Steven Gerrard was asked whether he had come back to a Premier League more brutal than the one he left and his answer, offered through the faint upwards curl of a smile, betrayed old wounds. “I played in a real tough league,” he said. “I worked extremely hard to win this competition for 17, 18 years and never managed to do it so I’m fully aware of how tough it is: the individual duels, the rivalry, the teams. This league has got everything, it’s got the lot.”
Winning it as a manager would, to a greater or lesser extent, scratch the itch that remained agonisingly elusive for Gerrard at Liverpool. That is not a realistic goal for Aston Villa at this point but, during his unveiling, none of the hierarchy present were of a mind either to limit or over-exaggerate expectations. The closest anyone came to setting a target was when Gerrard, reflecting on the respectable Europa League showings he oversaw at Rangers, considered the prospect of blank Thursday nights. “I will miss it because I think every player, manager and fan wants to be in Europe,” he said. “That’s the dream and the long-term goal here. We’ll try and provide that as quickly as possible.”
Achieving it this season may suggest Villa have hired an alchemist, although the table remains sufficiently compact that a modest run of victories could see them rise as quickly as they plummeted during Dean Smith’s latter days. In 56 minutes of conversation Gerrard said all the right things: he lavished praise on his predecessor and made bullish, if abstract, promises about culture and the brand of “energetic, exciting” football he will instil, while skilfully heading off an Anfield-related bouncer or two. It was a statesmanlike bow, steely but sometimes guarded; Gerrard comes with an aura that you suspect stands him in good stead and his CEO, Christian Purslow, was keen to expound the virtues that led the former Liverpool captain to Villa Park.
Purslow sat to Gerrard’s left and, at one point, cut in to detail how he had been “blown away with the level of preparation, the thoughtfulness, the clarity” his new recruit had brought to a five-hour interview for the job. The joke went that, by the time Gerrard had completed his case, everyone was famished. It was clear enough that both men felt the integrity of the process, which saw a 20-man longlist whittled down to a final four, was a point worth underlining: Purslow was Liverpool’s managing director from June 2009 until October 2010 and one of the temptations among those who felt Smith had been harshly dealt with was to suggest the kingmaker had taken the first opportunity to appoint an old mate.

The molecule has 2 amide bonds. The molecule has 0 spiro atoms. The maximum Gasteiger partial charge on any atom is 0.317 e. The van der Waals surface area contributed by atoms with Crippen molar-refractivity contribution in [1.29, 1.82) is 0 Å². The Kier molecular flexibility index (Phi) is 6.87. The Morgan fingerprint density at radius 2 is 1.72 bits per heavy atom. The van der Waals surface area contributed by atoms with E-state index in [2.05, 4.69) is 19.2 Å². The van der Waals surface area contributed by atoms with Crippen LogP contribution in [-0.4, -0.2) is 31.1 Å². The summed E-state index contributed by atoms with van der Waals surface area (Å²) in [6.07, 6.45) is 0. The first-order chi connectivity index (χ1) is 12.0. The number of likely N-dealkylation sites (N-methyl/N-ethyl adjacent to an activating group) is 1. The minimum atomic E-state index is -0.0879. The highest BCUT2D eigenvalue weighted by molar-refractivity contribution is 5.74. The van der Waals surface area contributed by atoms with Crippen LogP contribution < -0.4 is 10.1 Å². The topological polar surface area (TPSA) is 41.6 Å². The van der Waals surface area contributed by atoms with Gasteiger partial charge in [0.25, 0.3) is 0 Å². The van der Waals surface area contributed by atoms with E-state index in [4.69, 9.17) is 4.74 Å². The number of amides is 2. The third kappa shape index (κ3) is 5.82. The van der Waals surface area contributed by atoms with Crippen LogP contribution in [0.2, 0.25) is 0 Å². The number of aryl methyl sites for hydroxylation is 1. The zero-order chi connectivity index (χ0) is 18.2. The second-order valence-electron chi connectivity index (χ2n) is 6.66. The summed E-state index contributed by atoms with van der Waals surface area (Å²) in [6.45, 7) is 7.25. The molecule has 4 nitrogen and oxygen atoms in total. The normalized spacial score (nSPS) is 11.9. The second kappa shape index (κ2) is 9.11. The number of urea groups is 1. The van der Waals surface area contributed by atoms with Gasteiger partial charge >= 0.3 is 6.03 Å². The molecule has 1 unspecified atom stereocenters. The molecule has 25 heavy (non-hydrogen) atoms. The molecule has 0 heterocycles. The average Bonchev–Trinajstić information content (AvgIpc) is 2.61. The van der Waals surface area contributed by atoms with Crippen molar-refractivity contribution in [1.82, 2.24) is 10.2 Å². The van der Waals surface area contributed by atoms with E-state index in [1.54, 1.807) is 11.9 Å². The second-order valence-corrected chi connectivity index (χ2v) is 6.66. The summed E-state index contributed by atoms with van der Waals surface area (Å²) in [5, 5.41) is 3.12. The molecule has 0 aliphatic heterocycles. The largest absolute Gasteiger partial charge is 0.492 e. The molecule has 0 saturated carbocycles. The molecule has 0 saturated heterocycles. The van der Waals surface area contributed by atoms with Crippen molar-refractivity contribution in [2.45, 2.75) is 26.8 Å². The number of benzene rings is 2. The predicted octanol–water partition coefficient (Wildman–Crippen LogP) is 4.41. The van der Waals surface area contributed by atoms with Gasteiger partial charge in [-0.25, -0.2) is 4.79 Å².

“I think people think me and Christian are best mates and that we go to the cinema together, but I hadn’t seen him for a long time,” Gerrard said. “I knew I would have to tick a lot of boxes, I knew it wouldn’t just be given to me, I had to prove I was the number one contender for the job.”
Past acquaintances were, Purslow emphasised, purely a matter for the margins: a happy fact that cut out the awkwardness of early icebreakers but offered no leg-up. Given that judging a manager by his record in Scotland can be a precarious business it was illuminating to learn more of Villa’s working: Purslow dwelled on Gerrard’s year in charge of Liverpool’s under-18s and under-19s, suggesting that experience will dovetail with a youth setup that has begun to generate exceptional talents such as Jacob Ramsey and Carney Chukwuemeka.
Maintaining that production line will be a key part of Gerrard’s remit. “The message to the whole academy, especially the lads that are older and on the fringes of the first team, is that we’ll be watching every move they make on and off the pitch,” he said. “The ball is very much in their court to go and prove they’re capable of being a regular in this team.”
On their senior colleagues’ recent form, that should be an attainable goal. Ultimately, though, Gerrard will need his first-team players to perform. Smith was dismissed for not delivering “continuous improvement”, Purslow explained upon his departure; the concept arose several times on Thursday and it is not a straightforward one. If all 20 Premier League clubs had been unveiling new managers simultaneously, they would be demanding something similar: in a crowded field of similarly resourced powers for whom the perception of regression is rarely an option, Gerrard is tasked with making Villa different from, and better than, the vast majority.
“The challenge is to find a level of consistency over a length of time where you’re not yo-yoing in the league,” he said. “This club will always strive to get better in every area we can. That’s what you have to do in this league.
“But you’ve also got to realise it’s the best league in the world, and why is it the best league in the world? It’s because the best teams are in there, the best coaches. We all accept it’s a tough, challenging league and we have to act on that, and that’s what excites me rather than scares me.”
If that fearlessness transmits to his dressing room, Gerrard may find the path towards completing unfinished business, whether at Villa or ultimately elsewhere, becomes considerably smoother.